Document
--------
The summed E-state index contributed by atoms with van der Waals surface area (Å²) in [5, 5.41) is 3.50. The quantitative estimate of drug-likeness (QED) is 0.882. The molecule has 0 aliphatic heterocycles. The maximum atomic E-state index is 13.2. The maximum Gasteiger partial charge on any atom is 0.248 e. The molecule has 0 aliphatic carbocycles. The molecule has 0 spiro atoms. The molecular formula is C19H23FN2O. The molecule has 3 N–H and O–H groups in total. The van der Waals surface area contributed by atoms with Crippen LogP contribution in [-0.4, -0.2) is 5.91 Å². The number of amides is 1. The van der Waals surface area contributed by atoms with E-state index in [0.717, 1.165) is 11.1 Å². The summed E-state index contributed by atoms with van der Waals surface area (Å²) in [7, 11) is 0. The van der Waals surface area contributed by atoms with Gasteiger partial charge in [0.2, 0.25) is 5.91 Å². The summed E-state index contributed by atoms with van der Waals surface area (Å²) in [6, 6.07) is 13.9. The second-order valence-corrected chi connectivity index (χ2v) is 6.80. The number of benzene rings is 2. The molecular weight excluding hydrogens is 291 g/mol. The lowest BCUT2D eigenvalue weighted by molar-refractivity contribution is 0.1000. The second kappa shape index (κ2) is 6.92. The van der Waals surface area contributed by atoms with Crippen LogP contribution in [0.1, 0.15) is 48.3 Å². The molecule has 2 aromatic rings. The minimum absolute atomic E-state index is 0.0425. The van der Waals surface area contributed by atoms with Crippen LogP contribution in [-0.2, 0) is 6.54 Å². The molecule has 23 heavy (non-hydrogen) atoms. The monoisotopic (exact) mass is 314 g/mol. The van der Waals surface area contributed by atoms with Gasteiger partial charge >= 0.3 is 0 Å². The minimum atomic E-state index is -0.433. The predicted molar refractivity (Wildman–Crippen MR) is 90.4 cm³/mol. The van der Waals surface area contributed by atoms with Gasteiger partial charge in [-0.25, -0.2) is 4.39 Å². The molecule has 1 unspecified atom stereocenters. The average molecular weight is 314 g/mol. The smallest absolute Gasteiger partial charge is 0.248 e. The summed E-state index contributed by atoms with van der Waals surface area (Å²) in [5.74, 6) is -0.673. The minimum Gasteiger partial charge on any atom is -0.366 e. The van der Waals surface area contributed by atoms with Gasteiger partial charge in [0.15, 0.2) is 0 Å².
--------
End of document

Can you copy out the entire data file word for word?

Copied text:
The summed E-state index contributed by atoms with van der Waals surface area (Å²) in [5, 5.41) is 3.50. The quantitative estimate of drug-likeness (QED) is 0.882. The molecule has 0 aliphatic heterocycles. The maximum atomic E-state index is 13.2. The maximum Gasteiger partial charge on any atom is 0.248 e. The molecule has 0 aliphatic carbocycles. The molecule has 0 spiro atoms. The molecular formula is C19H23FN2O. The molecule has 3 N–H and O–H groups in total. The van der Waals surface area contributed by atoms with Crippen LogP contribution in [-0.4, -0.2) is 5.91 Å². The number of amides is 1. The van der Waals surface area contributed by atoms with E-state index in [0.717, 1.165) is 11.1 Å². The summed E-state index contributed by atoms with van der Waals surface area (Å²) in [7, 11) is 0. The van der Waals surface area contributed by atoms with Gasteiger partial charge in [0.2, 0.25) is 5.91 Å². The summed E-state index contributed by atoms with van der Waals surface area (Å²) in [6, 6.07) is 13.9. The second-order valence-corrected chi connectivity index (χ2v) is 6.80. The number of benzene rings is 2. The molecular weight excluding hydrogens is 291 g/mol. The lowest BCUT2D eigenvalue weighted by molar-refractivity contribution is 0.1000. The second kappa shape index (κ2) is 6.92. The van der Waals surface area contributed by atoms with Crippen LogP contribution in [0.1, 0.15) is 48.3 Å². The molecule has 2 aromatic rings. The minimum absolute atomic E-state index is 0.0425. The van der Waals surface area contributed by atoms with Crippen LogP contribution in [-0.2, 0) is 6.54 Å². The molecule has 23 heavy (non-hydrogen) atoms. The monoisotopic (exact) mass is 314 g/mol. The van der Waals surface area contributed by atoms with Gasteiger partial charge >= 0.3 is 0 Å². The minimum atomic E-state index is -0.433. The predicted molar refractivity (Wildman–Crippen MR) is 90.4 cm³/mol. The van der Waals surface area contributed by atoms with Gasteiger partial charge in [-0.25, -0.2) is 4.39 Å². The molecule has 1 unspecified atom stereocenters. The average molecular weight is 314 g/mol. The smallest absolute Gasteiger partial charge is 0.248 e. The summed E-state index contributed by atoms with van der Waals surface area (Å²) in [5.74, 6) is -0.673. The minimum Gasteiger partial charge on any atom is -0.366 e. The van der Waals surface area contributed by atoms with Gasteiger partial charge in [0.15, 0.2) is 0 Å².